Bouncers are a particular breed. Working the door at a club is not something everyone is cut out to do. You have to have a certain kind of body type and mindset to be good at it. On the flipside, screenwriting is not something everyone can do. When it comes to Michel Jetté’s (Hochelaga) film it seems to me that bouncers might have had a hand in the writing of it. And that is not a good thing. What I mean is that it is that bad. All joking aside, even though I know that Michel Jetté wrote the screenplay and he has done two previous films that also looked at the criminal underworld, I have to say that the third time was not a charm for him. Whoever wrote it the result is a simple and silly film.
Montreal becomes subject to a turf war after the police make some raids on biker gangs and the Mafia. Other gangs see their once firmly held territories as being up for grabs. Number one on the “let’s grab some new areas” bandwagon is Haitian gang IB 11 led by Le Boss (Robert Pace) and Loosecanon (Bad News Brown). As part of their attempt to take over territories they begin to set up camp in the strip bar Kingdom. Owner and head bouncer there Papy (Pat Lemaire) is not the type to roll over, however.
Papy knows some people. The right kind of people. As a former member of the Canadian Armed Forces that went into Afghanistan he knows some guys who are trained combatants. He calls on his old army buddy L’Kid (Emmanuel Auger – Lance et Compte: Le Grand Duel), who then assembles fellow brothers in arms Tank (Sylvain Beauchamps – Scanners III: The Takeover), Momo (Alain Nadro), and Shrink (Constant Gagné) to help defend the bar against IB 11.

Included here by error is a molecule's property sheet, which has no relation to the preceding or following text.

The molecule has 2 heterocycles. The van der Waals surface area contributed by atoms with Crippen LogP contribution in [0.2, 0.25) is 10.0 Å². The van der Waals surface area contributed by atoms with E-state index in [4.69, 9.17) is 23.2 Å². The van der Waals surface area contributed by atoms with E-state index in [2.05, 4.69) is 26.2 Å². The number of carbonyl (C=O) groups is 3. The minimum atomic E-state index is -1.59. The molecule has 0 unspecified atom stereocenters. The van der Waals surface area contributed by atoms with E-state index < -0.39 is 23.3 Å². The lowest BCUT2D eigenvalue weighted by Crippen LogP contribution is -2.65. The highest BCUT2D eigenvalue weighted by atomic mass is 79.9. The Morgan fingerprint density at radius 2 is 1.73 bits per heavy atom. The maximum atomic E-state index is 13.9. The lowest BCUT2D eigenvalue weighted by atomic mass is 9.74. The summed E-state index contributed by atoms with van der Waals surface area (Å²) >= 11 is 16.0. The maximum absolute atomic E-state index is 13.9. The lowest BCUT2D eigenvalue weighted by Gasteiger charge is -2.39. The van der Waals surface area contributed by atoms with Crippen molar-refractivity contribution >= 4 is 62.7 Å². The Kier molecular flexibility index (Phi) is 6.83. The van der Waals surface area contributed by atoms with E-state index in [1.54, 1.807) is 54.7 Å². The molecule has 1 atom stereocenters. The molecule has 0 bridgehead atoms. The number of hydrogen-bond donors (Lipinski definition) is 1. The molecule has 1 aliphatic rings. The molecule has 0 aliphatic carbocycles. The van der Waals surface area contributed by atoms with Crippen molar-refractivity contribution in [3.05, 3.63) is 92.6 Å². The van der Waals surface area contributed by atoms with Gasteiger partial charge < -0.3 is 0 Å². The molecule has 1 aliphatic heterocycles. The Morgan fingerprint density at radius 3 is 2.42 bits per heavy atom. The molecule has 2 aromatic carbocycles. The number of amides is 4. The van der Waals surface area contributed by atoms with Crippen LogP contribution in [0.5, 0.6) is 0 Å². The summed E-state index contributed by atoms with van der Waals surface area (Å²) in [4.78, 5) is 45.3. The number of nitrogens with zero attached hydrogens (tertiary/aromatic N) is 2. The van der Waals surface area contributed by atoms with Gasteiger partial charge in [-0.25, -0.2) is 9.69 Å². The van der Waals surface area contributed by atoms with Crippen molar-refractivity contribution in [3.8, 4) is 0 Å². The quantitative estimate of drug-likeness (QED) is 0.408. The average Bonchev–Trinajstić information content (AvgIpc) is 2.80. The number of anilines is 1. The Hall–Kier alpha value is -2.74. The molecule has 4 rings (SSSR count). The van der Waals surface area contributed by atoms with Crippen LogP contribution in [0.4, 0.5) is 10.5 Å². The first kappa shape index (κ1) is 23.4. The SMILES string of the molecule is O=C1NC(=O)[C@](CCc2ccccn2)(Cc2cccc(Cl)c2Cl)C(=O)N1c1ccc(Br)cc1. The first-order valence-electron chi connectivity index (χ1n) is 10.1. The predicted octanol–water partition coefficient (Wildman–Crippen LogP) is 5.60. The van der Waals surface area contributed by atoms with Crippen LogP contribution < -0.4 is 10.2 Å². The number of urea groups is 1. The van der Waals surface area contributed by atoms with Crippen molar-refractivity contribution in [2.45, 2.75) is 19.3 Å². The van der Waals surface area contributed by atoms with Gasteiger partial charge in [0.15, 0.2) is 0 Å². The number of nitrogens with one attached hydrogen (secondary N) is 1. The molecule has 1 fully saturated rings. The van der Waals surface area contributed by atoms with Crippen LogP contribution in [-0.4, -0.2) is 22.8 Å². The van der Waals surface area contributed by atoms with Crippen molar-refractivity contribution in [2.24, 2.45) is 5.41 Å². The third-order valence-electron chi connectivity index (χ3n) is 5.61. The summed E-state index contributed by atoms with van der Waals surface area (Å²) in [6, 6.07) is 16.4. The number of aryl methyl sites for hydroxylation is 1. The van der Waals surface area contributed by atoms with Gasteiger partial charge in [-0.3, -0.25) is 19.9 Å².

Bumrush reminded me of the type of film that Steven Segal or Jean-Claude Van Damme used to make. All brawn and no brains. At times I felt like the narrator that the film uses was necessary to try to clear up some of the silliness going on. Clichés and stereotypes abound. With hot blooded and pasta eating Italian Mafioso types and perennially stoned Jamaican gang members this is not enlightened stuff. I mean, what kind of gang member would whip out a harmonica to play before each of his kills. Besides the ridiculousness of it, wouldn’t that become a tipoff after a while?
Though it hopes to give viewers a bird’s eye into the “real” going ons in the gangs in Montreal what it ends up being is a superficial look. They show what they claim to be the behaviours and manners of operation into gang life. Well, when you have characters that are silly and uninteresting then even the most well-intentioned viewer becomes bored. Too bad because the idea behind the film is good, but the result is disappointing.